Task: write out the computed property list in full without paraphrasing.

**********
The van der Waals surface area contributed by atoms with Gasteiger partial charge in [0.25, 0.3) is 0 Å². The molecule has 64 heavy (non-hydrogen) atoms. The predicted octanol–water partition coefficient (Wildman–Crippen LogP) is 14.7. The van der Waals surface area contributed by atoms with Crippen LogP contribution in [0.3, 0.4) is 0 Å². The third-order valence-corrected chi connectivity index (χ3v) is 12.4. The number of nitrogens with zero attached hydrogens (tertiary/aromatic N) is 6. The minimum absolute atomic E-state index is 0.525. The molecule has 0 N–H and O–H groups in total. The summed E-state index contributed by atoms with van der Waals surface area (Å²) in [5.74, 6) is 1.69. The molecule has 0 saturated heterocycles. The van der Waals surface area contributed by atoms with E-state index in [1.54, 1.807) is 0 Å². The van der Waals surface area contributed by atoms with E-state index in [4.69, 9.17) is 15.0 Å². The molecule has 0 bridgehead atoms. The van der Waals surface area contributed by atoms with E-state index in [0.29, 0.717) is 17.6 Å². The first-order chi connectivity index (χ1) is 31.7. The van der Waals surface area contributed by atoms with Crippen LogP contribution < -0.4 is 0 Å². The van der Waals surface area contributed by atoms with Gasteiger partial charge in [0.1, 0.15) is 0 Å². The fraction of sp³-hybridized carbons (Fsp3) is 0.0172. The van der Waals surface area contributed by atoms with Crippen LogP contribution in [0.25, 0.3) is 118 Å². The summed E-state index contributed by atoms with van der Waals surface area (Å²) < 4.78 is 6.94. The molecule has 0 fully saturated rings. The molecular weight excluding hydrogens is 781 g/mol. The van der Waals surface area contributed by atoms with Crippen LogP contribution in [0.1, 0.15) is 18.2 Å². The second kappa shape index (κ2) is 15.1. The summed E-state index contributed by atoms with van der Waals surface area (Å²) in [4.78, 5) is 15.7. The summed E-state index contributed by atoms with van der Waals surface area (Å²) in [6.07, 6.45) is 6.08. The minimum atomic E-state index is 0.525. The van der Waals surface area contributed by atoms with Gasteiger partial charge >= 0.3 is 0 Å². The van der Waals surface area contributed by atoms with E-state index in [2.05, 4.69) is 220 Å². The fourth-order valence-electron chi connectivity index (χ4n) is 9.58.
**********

The van der Waals surface area contributed by atoms with Gasteiger partial charge in [0.25, 0.3) is 0 Å². The molecule has 64 heavy (non-hydrogen) atoms. The predicted octanol–water partition coefficient (Wildman–Crippen LogP) is 14.7. The van der Waals surface area contributed by atoms with Crippen LogP contribution in [0.3, 0.4) is 0 Å². The third-order valence-corrected chi connectivity index (χ3v) is 12.4. The number of nitrogens with zero attached hydrogens (tertiary/aromatic N) is 6. The minimum absolute atomic E-state index is 0.525. The molecule has 0 N–H and O–H groups in total. The summed E-state index contributed by atoms with van der Waals surface area (Å²) in [5.74, 6) is 1.69. The molecule has 0 saturated heterocycles. The van der Waals surface area contributed by atoms with E-state index in [1.54, 1.807) is 0 Å². The van der Waals surface area contributed by atoms with E-state index in [4.69, 9.17) is 15.0 Å². The molecule has 0 bridgehead atoms. The van der Waals surface area contributed by atoms with E-state index in [0.29, 0.717) is 17.6 Å². The first-order chi connectivity index (χ1) is 31.7. The van der Waals surface area contributed by atoms with Crippen LogP contribution < -0.4 is 0 Å². The van der Waals surface area contributed by atoms with Gasteiger partial charge in [0.1, 0.15) is 0 Å². The fraction of sp³-hybridized carbons (Fsp3) is 0.0172. The van der Waals surface area contributed by atoms with Crippen LogP contribution in [0.25, 0.3) is 118 Å². The summed E-state index contributed by atoms with van der Waals surface area (Å²) < 4.78 is 6.94. The molecule has 0 fully saturated rings. The molecular weight excluding hydrogens is 781 g/mol. The van der Waals surface area contributed by atoms with Crippen LogP contribution in [0.1, 0.15) is 18.2 Å². The second kappa shape index (κ2) is 15.1. The summed E-state index contributed by atoms with van der Waals surface area (Å²) in [4.78, 5) is 15.7. The summed E-state index contributed by atoms with van der Waals surface area (Å²) in [6.07, 6.45) is 6.08. The minimum atomic E-state index is 0.525. The van der Waals surface area contributed by atoms with Gasteiger partial charge >= 0.3 is 0 Å². The van der Waals surface area contributed by atoms with E-state index in [2.05, 4.69) is 220 Å². The fourth-order valence-electron chi connectivity index (χ4n) is 9.58.